Another selling point the IAAF can point to would be their mixed relay event, which was held for the second time here. If you look towards the disciplines added for Tokyo 2020, a good chunk were mixed competitions, be it relays or teams.

You could envisage the IAAF making the case that they have a mixed relay competition but given they would need a cross-country course, why not add an elite men’s and women’s race as well?

There are other ways a format could be devised, whether there would simply be men’s and women’s prizes, with an additional team event title contested, as is the norm for these events. The IAAF has already attempted to test a format in the playground provided by the Buenos Aires 2018 Youth Olympics.

Obviously, there are drawbacks which would impact cross-country’s chances.

Unless you are going to use a similar location to the cross-country mountain bike event, it is likely you would need a new venue for the competition.

Clearly this would place an expense on the organisers at a time when the IOC is continually claiming to reduce the cost of staging the Games. Compare that to all the urban disciplines and sports added for Tokyo, which are set to be neatly packaged in the same place.

A mixed team relay event featured for the second time at the World Championships ©Getty Images
A mixed team relay event featured for the second time at the World Championships ©Getty Images

Speaking prior to the start of racing yesterday, IAAF President Sebastien Coe spoke of how cross-country brings together runners from a range of distances. Looking at the start list, this was certainly true.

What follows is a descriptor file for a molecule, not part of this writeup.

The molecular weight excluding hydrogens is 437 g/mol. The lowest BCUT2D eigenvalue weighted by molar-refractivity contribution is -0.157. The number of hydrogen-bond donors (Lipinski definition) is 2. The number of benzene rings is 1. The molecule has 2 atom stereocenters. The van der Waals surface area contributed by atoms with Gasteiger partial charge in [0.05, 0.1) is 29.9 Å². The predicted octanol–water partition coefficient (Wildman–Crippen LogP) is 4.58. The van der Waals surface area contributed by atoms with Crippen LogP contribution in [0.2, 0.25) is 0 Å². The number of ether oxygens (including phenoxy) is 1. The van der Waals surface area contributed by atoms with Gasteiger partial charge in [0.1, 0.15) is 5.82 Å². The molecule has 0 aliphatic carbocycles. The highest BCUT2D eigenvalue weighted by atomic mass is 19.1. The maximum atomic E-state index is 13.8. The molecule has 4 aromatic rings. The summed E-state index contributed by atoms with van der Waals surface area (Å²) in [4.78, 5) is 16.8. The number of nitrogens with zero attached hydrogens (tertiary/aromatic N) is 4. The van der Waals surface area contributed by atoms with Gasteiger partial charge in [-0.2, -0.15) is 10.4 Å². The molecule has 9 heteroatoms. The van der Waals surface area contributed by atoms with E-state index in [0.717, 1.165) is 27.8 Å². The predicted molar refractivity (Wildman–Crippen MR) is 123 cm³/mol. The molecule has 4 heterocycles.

You had medallists in steeplechase and 3,000 metres races on the track facing rivals who would ordinarily been seen competing over half marathon and marathon distances on the road. As much as the results went largely as expected, with Ethiopia, Kenya and Uganda dominating, the meeting of athletes from across the distances created an area of intrigue.

A drawback in terms of the Olympic Games is whether this would be repeated.

Would a marathon runner want to compete in a cross-country event so soon before their major chance at success?  Similarly, would a track runner want to add a potential energy and leg sapping event to their schedule for the Games?

If it were included, the scheduling would have to be important to secure the best runners for the competition, particularly as the IOC would likely be tight or unmoving on the number of quota places they would allow.

In the build-up to the Championships, I saw a mix of pieces related to cross-country. Some suggested Aarhus 2019 would help to rejuvenate a discipline which had increasingly felt neglected, while others had touted the worlds as an opportunity to catapult cross-country back into the Olympics.

I am going to sit on the fence with this one.

The Championships certainly represented major strides forward for cross-country and I hope this approach continues to be replicated, so we are not here in a couple of years' time bemoaning the courses and the slow demise of the discipline.

I will stop short of suggesting Aarhus 2019 will help propel cross-country back into the Olympics. After all, as the saying goes, “one swallow does not a summer make”.

As much as I, personally, would like to see cross-country running back in the Summer Olympics (or, potentially, annoying the federations by putting it in the Winter Games), my gut feeling is that I am not sure the IOC would want to include it.

Their recent mantra has been “more youthful, more urban, and more gender-balanced. Cross-country scores probably one, maybe one and a half out of three on that front.

I have been wrong before, though, as who could have seen breakdancing’s dramatic rise coming?

Whether cross-country running is included at the Olympics or not, following the Aarhus 2019 model would ensure the discipline’s future takes strides forward.